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Spectroscopy Reveals Fluorine’s Role in Rocket Propellant

Photonics Spectra
Apr 2000
Michael D. Wheeler

CHAMPAIGN, Ill. -- A high-speed CCD camera and spectrometer played an important part in analyzing how fluorine gas enhances the combustion of boron in propellants -- an advance that could have an impact on the development of more energetic propellants for solid-fuel rockets.

Getting the highest amount of energy per pound of propellant is a key factor in rocket performance. While liquid fuels provide more energy per pound than solid propellants, they are expensive and difficult to store because they must be cryogenically cooled. Solid propellants are less costly and are relatively safe and reliable, but they are far less energetic.

As an alternative, researchers are exploring the use of highly energetic metals such as boron, which has a high heating value per unit mass and volume, as an additive. The drawback is that a thin layer of boron oxide forms on the particles' surface, hindering combustion and delaying ignition.

At the University of Illinois, Martin Spalding, a doctoral candidate, and professors Herman Krier and Rodney Burton investigated if highly reactive fluorine would strip the boron of oxidation and improve the ignition time. To test their theory, they conducted experiments inside a 12-m-long shock tube. The group measured the spectra of the burning metal in argon and oxygen at high pressure and temperature, monitoring the effects of different concentrations of fluorine gas.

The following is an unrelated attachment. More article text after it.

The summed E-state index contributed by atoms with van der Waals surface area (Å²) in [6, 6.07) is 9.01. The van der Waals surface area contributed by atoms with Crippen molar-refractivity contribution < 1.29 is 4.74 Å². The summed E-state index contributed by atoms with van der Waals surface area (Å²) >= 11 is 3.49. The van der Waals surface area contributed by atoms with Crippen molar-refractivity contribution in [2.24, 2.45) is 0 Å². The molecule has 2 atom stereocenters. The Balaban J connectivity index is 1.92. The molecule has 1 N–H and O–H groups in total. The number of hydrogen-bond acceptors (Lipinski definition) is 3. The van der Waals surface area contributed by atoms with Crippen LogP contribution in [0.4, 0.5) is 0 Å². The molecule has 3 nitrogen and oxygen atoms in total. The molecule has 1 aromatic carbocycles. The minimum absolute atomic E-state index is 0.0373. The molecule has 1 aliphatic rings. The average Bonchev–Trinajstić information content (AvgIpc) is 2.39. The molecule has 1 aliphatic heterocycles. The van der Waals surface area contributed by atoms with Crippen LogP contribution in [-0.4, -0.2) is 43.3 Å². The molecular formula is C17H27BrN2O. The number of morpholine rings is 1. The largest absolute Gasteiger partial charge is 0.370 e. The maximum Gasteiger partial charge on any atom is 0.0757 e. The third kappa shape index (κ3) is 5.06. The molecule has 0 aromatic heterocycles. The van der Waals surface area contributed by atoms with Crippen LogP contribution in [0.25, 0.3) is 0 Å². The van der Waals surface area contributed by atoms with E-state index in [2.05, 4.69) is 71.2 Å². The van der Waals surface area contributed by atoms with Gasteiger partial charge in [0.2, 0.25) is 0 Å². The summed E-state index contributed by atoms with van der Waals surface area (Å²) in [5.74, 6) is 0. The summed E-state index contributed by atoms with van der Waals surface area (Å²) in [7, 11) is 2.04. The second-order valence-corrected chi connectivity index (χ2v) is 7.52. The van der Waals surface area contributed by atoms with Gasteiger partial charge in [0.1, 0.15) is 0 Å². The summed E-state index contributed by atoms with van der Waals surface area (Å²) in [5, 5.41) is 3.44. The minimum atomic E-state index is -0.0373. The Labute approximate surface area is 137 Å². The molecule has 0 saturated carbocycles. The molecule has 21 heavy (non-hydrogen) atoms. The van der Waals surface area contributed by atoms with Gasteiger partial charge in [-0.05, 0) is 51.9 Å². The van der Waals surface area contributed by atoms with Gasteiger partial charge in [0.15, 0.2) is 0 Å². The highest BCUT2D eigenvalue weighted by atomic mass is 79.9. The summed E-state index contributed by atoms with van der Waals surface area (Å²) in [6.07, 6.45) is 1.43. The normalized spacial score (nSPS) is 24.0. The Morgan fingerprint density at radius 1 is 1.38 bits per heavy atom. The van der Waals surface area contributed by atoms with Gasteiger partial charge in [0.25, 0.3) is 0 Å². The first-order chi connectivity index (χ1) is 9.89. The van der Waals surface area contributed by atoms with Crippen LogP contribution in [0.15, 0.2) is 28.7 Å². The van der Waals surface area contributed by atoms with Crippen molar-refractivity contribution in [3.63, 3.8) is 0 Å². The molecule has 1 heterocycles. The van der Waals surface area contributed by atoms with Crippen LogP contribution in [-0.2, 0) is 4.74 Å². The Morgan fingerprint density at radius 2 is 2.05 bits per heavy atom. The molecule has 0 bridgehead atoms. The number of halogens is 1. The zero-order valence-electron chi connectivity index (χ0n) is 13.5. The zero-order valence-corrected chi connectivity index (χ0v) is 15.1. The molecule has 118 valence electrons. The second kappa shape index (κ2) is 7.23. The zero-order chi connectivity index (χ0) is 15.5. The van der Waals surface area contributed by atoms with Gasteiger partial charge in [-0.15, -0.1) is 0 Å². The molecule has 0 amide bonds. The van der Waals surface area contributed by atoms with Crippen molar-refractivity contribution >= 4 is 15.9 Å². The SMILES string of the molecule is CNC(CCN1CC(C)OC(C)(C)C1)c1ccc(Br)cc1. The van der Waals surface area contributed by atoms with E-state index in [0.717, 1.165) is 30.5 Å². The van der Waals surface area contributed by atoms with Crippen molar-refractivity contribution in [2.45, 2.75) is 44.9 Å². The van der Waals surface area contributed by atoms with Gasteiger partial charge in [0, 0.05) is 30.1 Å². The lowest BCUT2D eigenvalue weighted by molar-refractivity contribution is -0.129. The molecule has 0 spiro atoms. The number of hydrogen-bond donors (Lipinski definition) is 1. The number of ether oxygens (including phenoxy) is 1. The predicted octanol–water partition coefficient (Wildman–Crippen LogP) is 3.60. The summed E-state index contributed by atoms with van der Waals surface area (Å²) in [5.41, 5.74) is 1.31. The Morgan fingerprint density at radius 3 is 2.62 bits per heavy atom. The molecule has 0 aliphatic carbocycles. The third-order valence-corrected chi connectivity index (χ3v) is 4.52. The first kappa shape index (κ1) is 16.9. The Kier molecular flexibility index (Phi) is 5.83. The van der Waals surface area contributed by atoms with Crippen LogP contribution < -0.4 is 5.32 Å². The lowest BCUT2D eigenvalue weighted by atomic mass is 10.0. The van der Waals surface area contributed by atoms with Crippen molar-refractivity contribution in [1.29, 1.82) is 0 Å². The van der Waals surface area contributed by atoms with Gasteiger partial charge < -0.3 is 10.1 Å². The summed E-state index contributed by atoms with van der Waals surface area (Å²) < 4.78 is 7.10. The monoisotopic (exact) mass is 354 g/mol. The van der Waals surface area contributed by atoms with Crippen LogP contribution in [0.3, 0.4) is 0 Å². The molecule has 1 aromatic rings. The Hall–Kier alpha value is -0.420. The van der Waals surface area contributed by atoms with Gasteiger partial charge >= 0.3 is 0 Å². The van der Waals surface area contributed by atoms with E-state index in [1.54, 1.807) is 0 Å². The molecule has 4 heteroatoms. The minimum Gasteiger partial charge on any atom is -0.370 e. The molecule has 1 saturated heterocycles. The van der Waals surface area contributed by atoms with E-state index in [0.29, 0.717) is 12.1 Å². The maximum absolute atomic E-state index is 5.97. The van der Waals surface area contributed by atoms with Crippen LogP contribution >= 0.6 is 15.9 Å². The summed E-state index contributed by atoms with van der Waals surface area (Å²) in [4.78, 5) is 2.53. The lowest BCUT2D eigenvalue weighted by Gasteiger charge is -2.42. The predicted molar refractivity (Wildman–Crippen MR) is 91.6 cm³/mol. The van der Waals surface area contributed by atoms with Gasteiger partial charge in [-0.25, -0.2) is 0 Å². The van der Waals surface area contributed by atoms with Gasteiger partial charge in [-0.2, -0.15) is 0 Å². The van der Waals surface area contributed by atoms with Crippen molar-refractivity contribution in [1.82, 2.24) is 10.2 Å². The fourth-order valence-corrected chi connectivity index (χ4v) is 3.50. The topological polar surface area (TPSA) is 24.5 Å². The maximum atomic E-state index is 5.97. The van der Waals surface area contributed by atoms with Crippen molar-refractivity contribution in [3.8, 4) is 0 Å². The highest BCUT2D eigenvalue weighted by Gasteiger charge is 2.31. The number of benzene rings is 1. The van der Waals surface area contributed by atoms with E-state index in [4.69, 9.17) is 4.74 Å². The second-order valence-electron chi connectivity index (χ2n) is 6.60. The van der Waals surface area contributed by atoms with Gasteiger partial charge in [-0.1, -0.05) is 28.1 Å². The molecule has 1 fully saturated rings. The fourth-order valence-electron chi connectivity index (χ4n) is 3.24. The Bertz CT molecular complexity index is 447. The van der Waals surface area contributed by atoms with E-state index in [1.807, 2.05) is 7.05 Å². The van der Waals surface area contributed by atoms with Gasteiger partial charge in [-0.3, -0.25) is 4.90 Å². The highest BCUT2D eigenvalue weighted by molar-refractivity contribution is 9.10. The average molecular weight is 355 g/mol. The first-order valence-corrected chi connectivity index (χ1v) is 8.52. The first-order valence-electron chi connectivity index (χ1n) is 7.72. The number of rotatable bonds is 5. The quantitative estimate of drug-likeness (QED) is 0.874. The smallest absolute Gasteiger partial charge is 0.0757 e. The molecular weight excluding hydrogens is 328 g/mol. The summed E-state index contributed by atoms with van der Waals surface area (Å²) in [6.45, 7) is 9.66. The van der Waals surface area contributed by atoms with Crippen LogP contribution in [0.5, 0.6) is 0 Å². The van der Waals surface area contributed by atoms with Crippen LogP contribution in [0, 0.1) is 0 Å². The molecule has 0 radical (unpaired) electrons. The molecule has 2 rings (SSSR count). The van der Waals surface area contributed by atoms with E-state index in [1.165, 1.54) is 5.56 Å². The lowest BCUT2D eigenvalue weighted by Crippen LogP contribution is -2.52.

The group used an image-converting streak camera from Cordin Co. of Salt Lake City to capture time-resolved spectra gathered with an HR-320 spectrometer from Instruments SA (now Jobin Yvon/Horiba). The data revealed that the fluorine accelerated both the rate of ignition and combustion.

"Since a single test takes about two hours to perform, it is important to maximize the amount of data which can be recorded," Spalding said. He added that the researchers could have used a high-speed film camera, but that it would have provided only about four frames of data per test. The streak camera records 20 or more spectra in a single test as well as the output. He explained that this setup made it possible to trigger the streak camera system from the shock tube, whereas film cameras would have required the "firing" of the shock tube to be synchronized with camera operation.

The group said its next step is to find a means to safely incorporate fluorine into a solid propellant.


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